Pope Francis: The one who unties knots?

back to the future

This week we celebrate the first anniversary (13 March) of the election of Jorge Mario Bergoglio as Pope Francis. But it is next month that we will witness an event that says more about what to make of him and what to expect in his Pontificate.

In April, Pope Francis will beatify on the same day both Popes John Paul II and John XXII.

Each represents contrasting styles and records as Bishop of Rome: John XIII who convoked the Vatican Council and opened up the Church; John Paul II who stiffened and straightened the Church when some thought it was out of control.

From his opening words as Pope, Papa Francisco has cut a very different path to that of John Paul II and his immediate predecessor, Benedict XVI.

Pope Francis engaging, direct, simple and accessible approach has been quick to demonstrate a leadership style which is more inclusive.

And, along the way he has quietly but emphatically faced the Church in a fresh if not new direction.

But what a backlog of issues the Church has to face.

With two simple observations – one to journalists in the plane on the way from Brazil and the other in his long interview with the Jesuit magazines last year – he has personally managed to defuse sex and homosexuality as obsessive topics of Catholic focus.

50 years of issues

However, the Church has virtually 50 years of unaddressed issues and reforms that need to be addressed:

Clericalism, the restructuring of ministry and the ticket into the clerical culture at heart of so trouble for the Church – celibacy – which Pope Paul VI prevented the Vatican Council from considering;

The weak grasp of human biology reflected in the Church’s sexual ethics;

Centralism and careerism in Church administration;

The horrifying blight of sex abuse on the credibility of the Church on any moral issue;

The outdated nature of the church’s legal processes; And perhaps the biggest issue,

the exclusion of women from positions of decision making significance.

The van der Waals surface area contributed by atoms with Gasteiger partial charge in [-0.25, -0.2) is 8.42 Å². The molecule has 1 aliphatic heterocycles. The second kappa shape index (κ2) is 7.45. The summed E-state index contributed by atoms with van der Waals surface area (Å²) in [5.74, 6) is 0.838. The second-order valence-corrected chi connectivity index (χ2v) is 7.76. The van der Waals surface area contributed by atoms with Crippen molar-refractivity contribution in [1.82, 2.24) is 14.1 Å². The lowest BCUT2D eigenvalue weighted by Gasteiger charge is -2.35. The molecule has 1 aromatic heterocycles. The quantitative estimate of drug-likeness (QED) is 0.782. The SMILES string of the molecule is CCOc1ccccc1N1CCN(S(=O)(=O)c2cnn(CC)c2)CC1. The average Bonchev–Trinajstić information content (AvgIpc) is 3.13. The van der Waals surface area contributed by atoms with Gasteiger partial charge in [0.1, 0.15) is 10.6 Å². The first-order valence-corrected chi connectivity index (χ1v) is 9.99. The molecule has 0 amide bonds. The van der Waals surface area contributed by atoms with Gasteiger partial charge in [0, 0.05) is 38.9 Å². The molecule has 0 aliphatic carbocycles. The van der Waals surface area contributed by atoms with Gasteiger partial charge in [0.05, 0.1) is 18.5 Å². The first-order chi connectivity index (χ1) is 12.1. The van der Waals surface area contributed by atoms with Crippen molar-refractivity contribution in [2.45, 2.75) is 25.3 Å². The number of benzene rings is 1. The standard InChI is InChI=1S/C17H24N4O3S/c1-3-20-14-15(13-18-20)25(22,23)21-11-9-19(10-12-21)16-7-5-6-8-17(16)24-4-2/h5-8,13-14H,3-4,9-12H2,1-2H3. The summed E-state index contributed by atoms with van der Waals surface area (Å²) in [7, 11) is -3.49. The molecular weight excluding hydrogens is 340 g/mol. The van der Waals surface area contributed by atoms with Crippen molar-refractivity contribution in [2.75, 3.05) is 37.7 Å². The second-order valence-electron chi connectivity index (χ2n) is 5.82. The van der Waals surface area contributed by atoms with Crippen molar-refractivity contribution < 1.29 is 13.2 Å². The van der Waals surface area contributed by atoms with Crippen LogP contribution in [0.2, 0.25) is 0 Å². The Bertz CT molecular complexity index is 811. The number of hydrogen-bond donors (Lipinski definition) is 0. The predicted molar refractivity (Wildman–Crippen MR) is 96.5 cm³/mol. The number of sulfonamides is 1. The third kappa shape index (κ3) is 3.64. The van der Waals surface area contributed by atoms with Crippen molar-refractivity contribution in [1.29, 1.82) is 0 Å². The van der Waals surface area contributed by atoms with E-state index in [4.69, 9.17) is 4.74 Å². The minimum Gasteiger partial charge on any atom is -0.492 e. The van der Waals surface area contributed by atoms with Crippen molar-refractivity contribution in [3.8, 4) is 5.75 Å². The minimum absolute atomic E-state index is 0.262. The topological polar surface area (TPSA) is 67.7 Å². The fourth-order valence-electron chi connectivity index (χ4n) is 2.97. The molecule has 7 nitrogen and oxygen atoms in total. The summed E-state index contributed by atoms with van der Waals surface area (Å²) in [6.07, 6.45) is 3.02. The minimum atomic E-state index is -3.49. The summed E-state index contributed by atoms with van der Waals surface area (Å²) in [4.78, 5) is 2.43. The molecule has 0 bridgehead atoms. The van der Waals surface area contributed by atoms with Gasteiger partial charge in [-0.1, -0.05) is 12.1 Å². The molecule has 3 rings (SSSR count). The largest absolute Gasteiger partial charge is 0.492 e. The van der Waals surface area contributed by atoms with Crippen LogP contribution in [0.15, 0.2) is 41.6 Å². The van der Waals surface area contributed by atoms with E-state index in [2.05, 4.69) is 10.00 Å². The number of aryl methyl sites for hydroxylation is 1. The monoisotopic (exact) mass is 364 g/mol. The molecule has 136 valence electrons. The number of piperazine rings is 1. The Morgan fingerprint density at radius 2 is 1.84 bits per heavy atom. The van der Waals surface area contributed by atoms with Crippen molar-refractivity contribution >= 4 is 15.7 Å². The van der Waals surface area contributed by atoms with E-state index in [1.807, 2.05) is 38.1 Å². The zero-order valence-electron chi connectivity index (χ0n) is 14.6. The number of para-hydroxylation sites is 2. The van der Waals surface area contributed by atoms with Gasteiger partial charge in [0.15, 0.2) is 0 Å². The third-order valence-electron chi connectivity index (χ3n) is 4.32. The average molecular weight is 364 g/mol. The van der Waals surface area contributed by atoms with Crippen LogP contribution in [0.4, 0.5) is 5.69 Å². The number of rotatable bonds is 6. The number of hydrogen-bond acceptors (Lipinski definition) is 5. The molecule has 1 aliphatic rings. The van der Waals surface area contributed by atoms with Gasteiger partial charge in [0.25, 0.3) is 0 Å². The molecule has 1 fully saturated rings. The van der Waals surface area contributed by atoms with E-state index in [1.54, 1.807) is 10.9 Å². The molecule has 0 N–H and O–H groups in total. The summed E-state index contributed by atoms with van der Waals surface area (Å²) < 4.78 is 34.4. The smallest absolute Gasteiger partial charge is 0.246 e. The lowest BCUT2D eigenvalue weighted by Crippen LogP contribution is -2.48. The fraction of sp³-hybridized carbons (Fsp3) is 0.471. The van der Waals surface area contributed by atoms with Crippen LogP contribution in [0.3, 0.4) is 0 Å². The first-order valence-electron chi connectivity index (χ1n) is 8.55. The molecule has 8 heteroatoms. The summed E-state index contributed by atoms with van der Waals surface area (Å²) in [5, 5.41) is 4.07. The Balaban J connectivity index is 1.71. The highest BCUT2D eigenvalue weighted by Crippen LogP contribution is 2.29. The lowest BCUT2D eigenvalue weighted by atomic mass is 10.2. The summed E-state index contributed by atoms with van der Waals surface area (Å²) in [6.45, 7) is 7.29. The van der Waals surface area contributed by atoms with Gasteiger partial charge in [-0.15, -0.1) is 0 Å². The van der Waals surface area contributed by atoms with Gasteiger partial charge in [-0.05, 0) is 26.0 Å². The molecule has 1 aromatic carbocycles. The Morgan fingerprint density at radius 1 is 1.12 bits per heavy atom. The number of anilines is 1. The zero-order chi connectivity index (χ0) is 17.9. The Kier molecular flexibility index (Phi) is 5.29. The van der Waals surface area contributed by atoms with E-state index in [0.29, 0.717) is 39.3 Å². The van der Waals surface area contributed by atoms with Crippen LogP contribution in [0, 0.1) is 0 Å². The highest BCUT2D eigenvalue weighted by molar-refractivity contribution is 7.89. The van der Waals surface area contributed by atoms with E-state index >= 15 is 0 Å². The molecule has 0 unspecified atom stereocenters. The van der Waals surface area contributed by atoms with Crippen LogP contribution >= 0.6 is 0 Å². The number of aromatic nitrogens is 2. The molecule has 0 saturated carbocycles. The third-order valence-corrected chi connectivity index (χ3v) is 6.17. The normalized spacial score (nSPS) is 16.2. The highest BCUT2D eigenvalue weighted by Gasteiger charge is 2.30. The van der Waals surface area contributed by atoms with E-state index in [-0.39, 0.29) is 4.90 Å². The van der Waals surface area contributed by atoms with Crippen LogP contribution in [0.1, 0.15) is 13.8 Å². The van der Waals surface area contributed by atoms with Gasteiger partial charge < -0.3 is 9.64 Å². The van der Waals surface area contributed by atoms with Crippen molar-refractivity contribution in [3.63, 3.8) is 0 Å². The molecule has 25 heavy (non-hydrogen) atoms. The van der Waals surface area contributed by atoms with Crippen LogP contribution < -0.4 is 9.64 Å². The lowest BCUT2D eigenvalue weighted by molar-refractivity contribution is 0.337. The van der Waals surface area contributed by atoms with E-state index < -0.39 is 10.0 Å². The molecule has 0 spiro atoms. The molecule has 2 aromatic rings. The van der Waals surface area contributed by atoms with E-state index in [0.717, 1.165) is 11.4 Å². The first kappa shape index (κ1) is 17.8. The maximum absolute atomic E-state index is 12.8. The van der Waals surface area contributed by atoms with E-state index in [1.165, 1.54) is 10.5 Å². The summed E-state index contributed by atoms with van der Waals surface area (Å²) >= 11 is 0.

That’s where the inclusion of Pope John XXIII in the beatification ceremonies next month becomes the clear indication of the style and direction of his term as Bishop of Rome.

The canonisation of two popes

John XXIII cause for canonization had been languishing. Pope Francis dispensed with the usual process and simply declared, as he can, John XXIII to be worthy of beatification.

Fans and devotees of John Paul II had started the chant for his canonization at his funeral – “Santo Subito”.

Prominent among those leading the chorus were the now discredited Legionaries of Christ.

John Paul’s affectionate but irresponsible protection and negligent sponsorship of the Legionaries founder, Marcial Maciel, remains the black spot in his pontificate. But the beatification wheels were turning for John Paul II and it seemed difficult to derail the plans of John Paul’s cult members.

As all leaders know, managing change requires that the leader take the majority of the community, organization or nation along with him or her as the changes unfold.

Pope Francis has already indicated how he wants to address these and other tense issues in the life of the Church – with open discussion, inclusive participation in the conversation and a process that will reach conclusions.

That is why he called the Extraordinary Synod on what all pastors in many countries know is a matter of acute pastoral tension – serving and including the divorced and remarried in the Church community.

Pope Francis, learning from his mistakes

As Jesuit Provincial in the 1970s, he was widely seen as a self willed and domineering figure.

Divided as the Jesuits in Argentina were, he did little more than antagonize many with his style.

But he has learnt from that failure.

At the heart of Jesuit governance is the good working relationship and openness needed between the leader and his subjects.

After failing as Provincial, Jorge Mario Bergoglio had another opportunity to learn how to govern when he became Archbishop of Buenos Aires.

There, his approach was to be decisive only after extensive and inclusive engagement and consultation with those involved in or affected by the decision.

Such processes mean change will only come slowly.

But to govern effectively, Pope Francis needs to govern inclusively, as reflected symbolically in this joint beatification next month.

Why is Pope Francis twinning the two popes?

He is defusing tensions while at the same firmly leading in a positive direction – defuse the cultists by beatifying John Paul II yet underlining what Pope Francis really wants: a return to the spirit of Vatican II as the animating spirit of the Church.

That’s why John XXIII got fast–tracked.

Faction ridden as the Vatican in particular and Church in general really are, Francis has to take with him as many as he can from all factions as he helps the Church face the reality of its challenges and respond constructively.

The documented turning point of his life after failure as Jesuit Provincial occurred before a picture in a German church of Our Lady, The One Who Unties Knots.

To do what he plainly wants to do, Our Lady will have to be working overtime.

– Fr Michael Kelly is executive director of UCANews. Used with permission.

Additional reading

News category: Analysis and Comment.

Tags: , , , , , , , , , ,